Guess How Happy Malaysians Are Compared To The Rest Of The World?

And the happiest country in the world is....

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The World Happiness Report 2015 has been published, calculating not only the happiest and unhappiest countries in the world, but also the happiness level of countries

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The report is published by the Sustainable Development Solutions Network (SDSN). It is edited by Professor John F. Helliwell, of the University of British Columbia and the Canadian Institute for Advanced Research; Lord Richard Layard, Director of the Well-Being Programme at LSE’s Centre for Economic Performance; and Professor Jeffrey D. Sachs, Director of the Earth Institute at Columbia University, Director of the SDSN, and Special Advisor to UN Secretary General Ban ki-Moon.

Why is happiness important? The report believes that happiness and well-being are likely to help the progress towards a nation's sustainable development.

Since it was first published in 2012, the World Happiness Report demonstrated that well-being and happiness are critical indicators of a nation's economic and social development, and should be a key aim of policy.

"This report gives evidence on how to achieve societal well-being. It's not by money alone, but also by fairness, honesty, trust, and good health," Jeffrey Sachs, Director of the Earth Institute, Columbia University.

The report reveals that the happiest country in the world is Switzerland. They are followed by Iceland, Denmark, Norway and Canada.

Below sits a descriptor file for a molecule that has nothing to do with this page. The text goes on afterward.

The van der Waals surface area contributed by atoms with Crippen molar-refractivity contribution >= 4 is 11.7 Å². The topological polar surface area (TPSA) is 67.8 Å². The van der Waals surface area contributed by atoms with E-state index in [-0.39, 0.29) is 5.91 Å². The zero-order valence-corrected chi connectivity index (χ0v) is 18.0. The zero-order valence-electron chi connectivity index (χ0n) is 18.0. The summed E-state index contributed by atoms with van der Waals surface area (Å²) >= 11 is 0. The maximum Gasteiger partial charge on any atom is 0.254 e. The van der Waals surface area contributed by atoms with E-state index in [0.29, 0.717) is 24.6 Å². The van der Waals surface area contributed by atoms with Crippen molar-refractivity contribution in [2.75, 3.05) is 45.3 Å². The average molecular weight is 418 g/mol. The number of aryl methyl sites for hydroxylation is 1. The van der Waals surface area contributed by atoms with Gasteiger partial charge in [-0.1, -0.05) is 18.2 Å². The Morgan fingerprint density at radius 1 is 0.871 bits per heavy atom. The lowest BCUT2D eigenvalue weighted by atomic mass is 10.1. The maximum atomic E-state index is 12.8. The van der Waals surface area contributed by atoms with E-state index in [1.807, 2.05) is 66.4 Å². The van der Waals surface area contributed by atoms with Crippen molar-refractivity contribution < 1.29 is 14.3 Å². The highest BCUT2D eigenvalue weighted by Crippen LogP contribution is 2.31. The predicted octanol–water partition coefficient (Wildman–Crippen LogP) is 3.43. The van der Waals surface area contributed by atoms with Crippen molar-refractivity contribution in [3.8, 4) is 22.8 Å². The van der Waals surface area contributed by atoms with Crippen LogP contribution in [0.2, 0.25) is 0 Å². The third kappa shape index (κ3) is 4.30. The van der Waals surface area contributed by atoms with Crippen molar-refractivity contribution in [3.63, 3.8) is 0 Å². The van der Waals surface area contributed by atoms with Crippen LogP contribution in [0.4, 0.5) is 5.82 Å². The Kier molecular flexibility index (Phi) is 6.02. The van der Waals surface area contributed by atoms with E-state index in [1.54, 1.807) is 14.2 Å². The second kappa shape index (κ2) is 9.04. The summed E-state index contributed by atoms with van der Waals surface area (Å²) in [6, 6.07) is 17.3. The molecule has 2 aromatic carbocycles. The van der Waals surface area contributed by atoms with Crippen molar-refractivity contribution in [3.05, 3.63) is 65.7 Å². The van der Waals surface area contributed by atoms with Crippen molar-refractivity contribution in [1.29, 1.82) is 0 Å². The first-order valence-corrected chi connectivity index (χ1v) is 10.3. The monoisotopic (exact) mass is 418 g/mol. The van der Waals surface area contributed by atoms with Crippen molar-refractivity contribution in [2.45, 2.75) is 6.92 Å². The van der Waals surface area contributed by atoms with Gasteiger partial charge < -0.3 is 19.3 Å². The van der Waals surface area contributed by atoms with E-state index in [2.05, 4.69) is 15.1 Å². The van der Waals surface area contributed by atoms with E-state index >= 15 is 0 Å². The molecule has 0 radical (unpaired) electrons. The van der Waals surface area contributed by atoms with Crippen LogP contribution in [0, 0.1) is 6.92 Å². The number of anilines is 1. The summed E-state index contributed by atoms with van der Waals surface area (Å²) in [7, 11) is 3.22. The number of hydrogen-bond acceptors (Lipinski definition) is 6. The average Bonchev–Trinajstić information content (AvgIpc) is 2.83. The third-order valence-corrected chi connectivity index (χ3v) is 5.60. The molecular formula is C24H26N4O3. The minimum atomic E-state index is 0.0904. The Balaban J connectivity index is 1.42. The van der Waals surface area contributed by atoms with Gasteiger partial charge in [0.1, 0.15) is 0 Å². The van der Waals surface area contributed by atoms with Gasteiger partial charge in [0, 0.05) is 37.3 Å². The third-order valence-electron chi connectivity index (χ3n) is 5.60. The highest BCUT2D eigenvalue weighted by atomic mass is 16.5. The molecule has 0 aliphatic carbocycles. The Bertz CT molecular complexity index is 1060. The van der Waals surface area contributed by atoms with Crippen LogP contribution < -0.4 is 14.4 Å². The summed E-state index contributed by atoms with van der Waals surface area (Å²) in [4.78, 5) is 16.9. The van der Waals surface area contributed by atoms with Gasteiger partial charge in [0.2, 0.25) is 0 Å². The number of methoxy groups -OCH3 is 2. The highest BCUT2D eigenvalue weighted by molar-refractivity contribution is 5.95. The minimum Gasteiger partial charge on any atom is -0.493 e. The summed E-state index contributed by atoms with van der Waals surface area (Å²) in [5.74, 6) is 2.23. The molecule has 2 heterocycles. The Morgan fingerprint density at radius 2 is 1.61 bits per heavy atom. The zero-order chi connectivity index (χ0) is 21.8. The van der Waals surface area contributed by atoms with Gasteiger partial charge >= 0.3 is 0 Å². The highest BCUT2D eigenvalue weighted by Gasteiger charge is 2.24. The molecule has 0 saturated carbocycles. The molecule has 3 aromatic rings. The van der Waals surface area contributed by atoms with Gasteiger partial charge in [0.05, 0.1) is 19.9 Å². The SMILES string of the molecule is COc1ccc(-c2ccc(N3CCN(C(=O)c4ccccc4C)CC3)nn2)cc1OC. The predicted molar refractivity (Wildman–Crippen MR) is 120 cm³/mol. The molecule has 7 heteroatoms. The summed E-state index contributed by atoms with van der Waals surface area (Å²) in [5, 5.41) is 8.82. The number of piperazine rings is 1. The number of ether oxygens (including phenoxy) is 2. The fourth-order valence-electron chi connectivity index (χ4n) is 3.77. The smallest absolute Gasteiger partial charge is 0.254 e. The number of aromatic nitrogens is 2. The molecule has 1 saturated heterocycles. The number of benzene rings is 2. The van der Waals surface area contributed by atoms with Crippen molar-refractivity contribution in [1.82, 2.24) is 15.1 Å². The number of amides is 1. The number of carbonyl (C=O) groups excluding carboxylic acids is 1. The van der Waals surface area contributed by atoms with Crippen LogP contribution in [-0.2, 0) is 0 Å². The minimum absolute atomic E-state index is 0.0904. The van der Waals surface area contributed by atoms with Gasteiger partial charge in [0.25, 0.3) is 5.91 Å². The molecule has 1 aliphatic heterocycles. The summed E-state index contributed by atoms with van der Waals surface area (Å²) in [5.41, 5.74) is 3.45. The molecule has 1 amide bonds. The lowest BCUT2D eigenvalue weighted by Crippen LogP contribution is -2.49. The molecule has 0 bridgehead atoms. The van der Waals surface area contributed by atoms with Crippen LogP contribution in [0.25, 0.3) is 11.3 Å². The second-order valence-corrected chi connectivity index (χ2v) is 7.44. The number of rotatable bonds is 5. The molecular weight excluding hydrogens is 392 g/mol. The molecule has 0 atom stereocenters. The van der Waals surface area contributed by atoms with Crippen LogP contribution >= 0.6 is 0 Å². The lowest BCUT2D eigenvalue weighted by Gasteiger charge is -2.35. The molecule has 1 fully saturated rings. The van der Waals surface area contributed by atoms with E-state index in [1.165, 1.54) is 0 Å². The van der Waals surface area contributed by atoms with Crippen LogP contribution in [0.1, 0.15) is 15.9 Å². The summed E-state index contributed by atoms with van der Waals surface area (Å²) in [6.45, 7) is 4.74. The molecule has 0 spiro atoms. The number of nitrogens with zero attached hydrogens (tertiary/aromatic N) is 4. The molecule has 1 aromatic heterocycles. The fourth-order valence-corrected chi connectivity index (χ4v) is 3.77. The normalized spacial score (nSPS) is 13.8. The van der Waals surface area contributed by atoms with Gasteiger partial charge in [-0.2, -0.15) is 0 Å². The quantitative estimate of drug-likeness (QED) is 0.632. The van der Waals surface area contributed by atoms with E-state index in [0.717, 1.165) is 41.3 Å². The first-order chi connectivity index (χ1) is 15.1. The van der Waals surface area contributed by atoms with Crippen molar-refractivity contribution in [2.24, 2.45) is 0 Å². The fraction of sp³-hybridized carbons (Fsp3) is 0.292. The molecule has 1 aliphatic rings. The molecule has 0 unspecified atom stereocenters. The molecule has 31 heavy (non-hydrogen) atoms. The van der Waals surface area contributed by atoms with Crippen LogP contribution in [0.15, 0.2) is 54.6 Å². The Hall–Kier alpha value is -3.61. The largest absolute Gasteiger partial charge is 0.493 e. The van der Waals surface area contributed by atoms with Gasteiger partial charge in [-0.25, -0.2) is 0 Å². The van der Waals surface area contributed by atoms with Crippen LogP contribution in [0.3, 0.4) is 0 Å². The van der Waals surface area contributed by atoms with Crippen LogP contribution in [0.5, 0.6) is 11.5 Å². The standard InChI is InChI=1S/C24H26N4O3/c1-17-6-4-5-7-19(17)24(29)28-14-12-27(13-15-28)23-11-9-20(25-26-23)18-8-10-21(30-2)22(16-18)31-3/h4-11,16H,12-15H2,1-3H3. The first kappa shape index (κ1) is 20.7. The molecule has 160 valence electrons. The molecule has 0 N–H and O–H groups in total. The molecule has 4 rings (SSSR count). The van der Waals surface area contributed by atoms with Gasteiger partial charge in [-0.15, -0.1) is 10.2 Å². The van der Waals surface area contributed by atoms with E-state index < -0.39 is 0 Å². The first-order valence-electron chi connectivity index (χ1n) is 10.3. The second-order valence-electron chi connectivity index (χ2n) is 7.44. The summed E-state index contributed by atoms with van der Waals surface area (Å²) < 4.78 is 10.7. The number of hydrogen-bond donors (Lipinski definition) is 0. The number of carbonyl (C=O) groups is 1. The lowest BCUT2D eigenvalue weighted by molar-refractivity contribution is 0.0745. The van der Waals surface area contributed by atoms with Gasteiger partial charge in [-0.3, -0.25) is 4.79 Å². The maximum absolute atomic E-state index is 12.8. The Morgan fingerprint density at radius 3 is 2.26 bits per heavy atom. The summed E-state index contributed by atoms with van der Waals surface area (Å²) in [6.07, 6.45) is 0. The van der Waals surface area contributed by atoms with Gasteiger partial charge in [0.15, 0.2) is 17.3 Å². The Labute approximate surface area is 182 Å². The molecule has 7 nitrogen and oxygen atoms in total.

Singapore follows closely behind at number 24.

On the flip side, sub-saharan Africa countries dominate the bottom 10, with Tajikistan taking the very last spot

Malaysia scored slightly below average, ranked at number 61

Neighbouring countries that are happier than Malaysia include:
- Singapore (24)
- Thailand (34)
- Taiwan (38)
- Japan (46)
- South Korea (47)

Malaysia scored better than these countries in the region:
- Hong Kong (72)
- Indonesia (74)
- China (84)
- Vietnam (75)
- Phillippines (90)

According to the report, people who live in the happiest countries have long life expectancies, lower perception of corruption, and freedom to make life choices

People who live in the happiest countries have longer life expectancies and more social support, experience more generosity, have more freedom to make life choices, have lower perceptions of corruption and have a higher gross domestic product per capita, the report shows.

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